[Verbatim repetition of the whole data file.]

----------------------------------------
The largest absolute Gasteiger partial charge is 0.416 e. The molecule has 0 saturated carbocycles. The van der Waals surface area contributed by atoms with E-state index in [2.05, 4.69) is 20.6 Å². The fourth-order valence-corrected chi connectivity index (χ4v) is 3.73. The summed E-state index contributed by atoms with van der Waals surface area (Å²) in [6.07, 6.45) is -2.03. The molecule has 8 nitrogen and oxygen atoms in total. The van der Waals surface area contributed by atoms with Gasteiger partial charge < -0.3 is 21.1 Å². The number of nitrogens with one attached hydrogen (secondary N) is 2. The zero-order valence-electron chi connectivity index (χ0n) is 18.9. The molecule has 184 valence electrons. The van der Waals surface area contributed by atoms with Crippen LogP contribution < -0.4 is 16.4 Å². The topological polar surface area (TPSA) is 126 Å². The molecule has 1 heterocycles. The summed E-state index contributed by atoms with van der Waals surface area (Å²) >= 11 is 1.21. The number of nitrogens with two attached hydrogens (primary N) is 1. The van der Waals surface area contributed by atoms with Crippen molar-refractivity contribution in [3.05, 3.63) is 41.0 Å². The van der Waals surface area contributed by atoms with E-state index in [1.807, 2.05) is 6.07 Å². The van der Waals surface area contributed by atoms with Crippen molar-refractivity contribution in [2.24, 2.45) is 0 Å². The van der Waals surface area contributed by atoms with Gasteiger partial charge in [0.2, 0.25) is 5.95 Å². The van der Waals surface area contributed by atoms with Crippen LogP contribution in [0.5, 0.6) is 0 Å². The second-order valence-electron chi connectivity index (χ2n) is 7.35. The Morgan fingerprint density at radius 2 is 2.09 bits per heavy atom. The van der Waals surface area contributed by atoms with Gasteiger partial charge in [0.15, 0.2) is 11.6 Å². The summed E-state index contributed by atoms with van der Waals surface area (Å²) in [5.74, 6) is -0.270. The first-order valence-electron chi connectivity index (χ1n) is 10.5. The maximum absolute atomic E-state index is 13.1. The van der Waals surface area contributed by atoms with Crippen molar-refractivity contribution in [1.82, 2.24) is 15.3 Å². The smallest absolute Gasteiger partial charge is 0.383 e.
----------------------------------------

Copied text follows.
The largest absolute Gasteiger partial charge is 0.416 e. The molecule has 0 saturated carbocycles. The van der Waals surface area contributed by atoms with E-state index in [2.05, 4.69) is 20.6 Å². The fourth-order valence-corrected chi connectivity index (χ4v) is 3.73. The summed E-state index contributed by atoms with van der Waals surface area (Å²) in [6.07, 6.45) is -2.03. The molecule has 8 nitrogen and oxygen atoms in total. The van der Waals surface area contributed by atoms with Gasteiger partial charge < -0.3 is 21.1 Å². The number of nitrogens with one attached hydrogen (secondary N) is 2. The zero-order valence-electron chi connectivity index (χ0n) is 18.9. The molecule has 184 valence electrons. The van der Waals surface area contributed by atoms with Crippen LogP contribution < -0.4 is 16.4 Å². The topological polar surface area (TPSA) is 126 Å². The molecule has 1 heterocycles. The summed E-state index contributed by atoms with van der Waals surface area (Å²) >= 11 is 1.21. The number of nitrogens with two attached hydrogens (primary N) is 1. The van der Waals surface area contributed by atoms with Crippen molar-refractivity contribution in [3.05, 3.63) is 41.0 Å². The van der Waals surface area contributed by atoms with E-state index in [1.807, 2.05) is 6.07 Å². The van der Waals surface area contributed by atoms with Crippen molar-refractivity contribution in [2.24, 2.45) is 0 Å². The van der Waals surface area contributed by atoms with Gasteiger partial charge in [0.2, 0.25) is 5.95 Å². The van der Waals surface area contributed by atoms with Crippen LogP contribution in [0.5, 0.6) is 0 Å². The second-order valence-electron chi connectivity index (χ2n) is 7.35. The Morgan fingerprint density at radius 2 is 2.09 bits per heavy atom. The van der Waals surface area contributed by atoms with Gasteiger partial charge in [0.15, 0.2) is 11.6 Å². The summed E-state index contributed by atoms with van der Waals surface area (Å²) in [5.74, 6) is -0.270. The first-order valence-electron chi connectivity index (χ1n) is 10.5. The maximum absolute atomic E-state index is 13.1. The van der Waals surface area contributed by atoms with Crippen molar-refractivity contribution in [1.82, 2.24) is 15.3 Å². The smallest absolute Gasteiger partial charge is 0.383 e.